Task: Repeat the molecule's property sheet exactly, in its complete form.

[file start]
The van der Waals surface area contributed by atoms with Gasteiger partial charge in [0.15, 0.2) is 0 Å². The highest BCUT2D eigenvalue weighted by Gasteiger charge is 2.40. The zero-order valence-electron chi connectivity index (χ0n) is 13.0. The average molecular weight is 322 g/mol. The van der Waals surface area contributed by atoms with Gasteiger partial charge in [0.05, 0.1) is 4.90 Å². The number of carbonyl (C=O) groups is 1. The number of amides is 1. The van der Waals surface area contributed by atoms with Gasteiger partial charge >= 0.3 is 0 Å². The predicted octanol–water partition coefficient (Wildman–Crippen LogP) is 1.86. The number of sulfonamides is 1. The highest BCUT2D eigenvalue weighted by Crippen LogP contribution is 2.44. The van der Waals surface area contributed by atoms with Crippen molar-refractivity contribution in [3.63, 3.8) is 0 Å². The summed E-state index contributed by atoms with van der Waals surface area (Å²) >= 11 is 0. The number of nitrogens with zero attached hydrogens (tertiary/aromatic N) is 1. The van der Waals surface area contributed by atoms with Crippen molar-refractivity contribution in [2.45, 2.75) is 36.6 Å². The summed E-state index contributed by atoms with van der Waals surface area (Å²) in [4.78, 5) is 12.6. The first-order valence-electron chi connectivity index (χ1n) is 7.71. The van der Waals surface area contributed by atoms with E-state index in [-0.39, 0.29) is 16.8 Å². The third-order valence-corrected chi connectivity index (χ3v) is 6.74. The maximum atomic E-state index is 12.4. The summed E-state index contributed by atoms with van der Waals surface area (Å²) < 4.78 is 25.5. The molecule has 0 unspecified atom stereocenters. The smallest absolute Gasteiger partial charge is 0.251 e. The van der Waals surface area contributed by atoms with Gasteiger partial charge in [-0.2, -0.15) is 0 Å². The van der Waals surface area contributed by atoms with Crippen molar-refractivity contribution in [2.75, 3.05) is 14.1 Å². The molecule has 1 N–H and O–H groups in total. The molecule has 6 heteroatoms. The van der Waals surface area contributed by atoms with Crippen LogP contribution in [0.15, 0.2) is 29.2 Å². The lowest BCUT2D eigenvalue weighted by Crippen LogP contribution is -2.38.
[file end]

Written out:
The van der Waals surface area contributed by atoms with Gasteiger partial charge in [0.15, 0.2) is 0 Å². The highest BCUT2D eigenvalue weighted by Gasteiger charge is 2.40. The zero-order valence-electron chi connectivity index (χ0n) is 13.0. The average molecular weight is 322 g/mol. The van der Waals surface area contributed by atoms with Gasteiger partial charge in [0.05, 0.1) is 4.90 Å². The number of carbonyl (C=O) groups is 1. The number of amides is 1. The van der Waals surface area contributed by atoms with Gasteiger partial charge >= 0.3 is 0 Å². The predicted octanol–water partition coefficient (Wildman–Crippen LogP) is 1.86. The number of sulfonamides is 1. The highest BCUT2D eigenvalue weighted by Crippen LogP contribution is 2.44. The van der Waals surface area contributed by atoms with Crippen molar-refractivity contribution in [3.63, 3.8) is 0 Å². The summed E-state index contributed by atoms with van der Waals surface area (Å²) >= 11 is 0. The number of nitrogens with zero attached hydrogens (tertiary/aromatic N) is 1. The van der Waals surface area contributed by atoms with Crippen molar-refractivity contribution in [2.45, 2.75) is 36.6 Å². The summed E-state index contributed by atoms with van der Waals surface area (Å²) in [4.78, 5) is 12.6. The first-order valence-electron chi connectivity index (χ1n) is 7.71. The van der Waals surface area contributed by atoms with E-state index in [-0.39, 0.29) is 16.8 Å². The third-order valence-corrected chi connectivity index (χ3v) is 6.74. The maximum atomic E-state index is 12.4. The summed E-state index contributed by atoms with van der Waals surface area (Å²) < 4.78 is 25.5. The molecule has 0 unspecified atom stereocenters. The smallest absolute Gasteiger partial charge is 0.251 e. The van der Waals surface area contributed by atoms with Gasteiger partial charge in [-0.2, -0.15) is 0 Å². The van der Waals surface area contributed by atoms with Crippen molar-refractivity contribution in [2.75, 3.05) is 14.1 Å². The molecule has 1 N–H and O–H groups in total. The molecule has 6 heteroatoms. The van der Waals surface area contributed by atoms with Crippen LogP contribution in [0.15, 0.2) is 29.2 Å². The lowest BCUT2D eigenvalue weighted by Crippen LogP contribution is -2.38.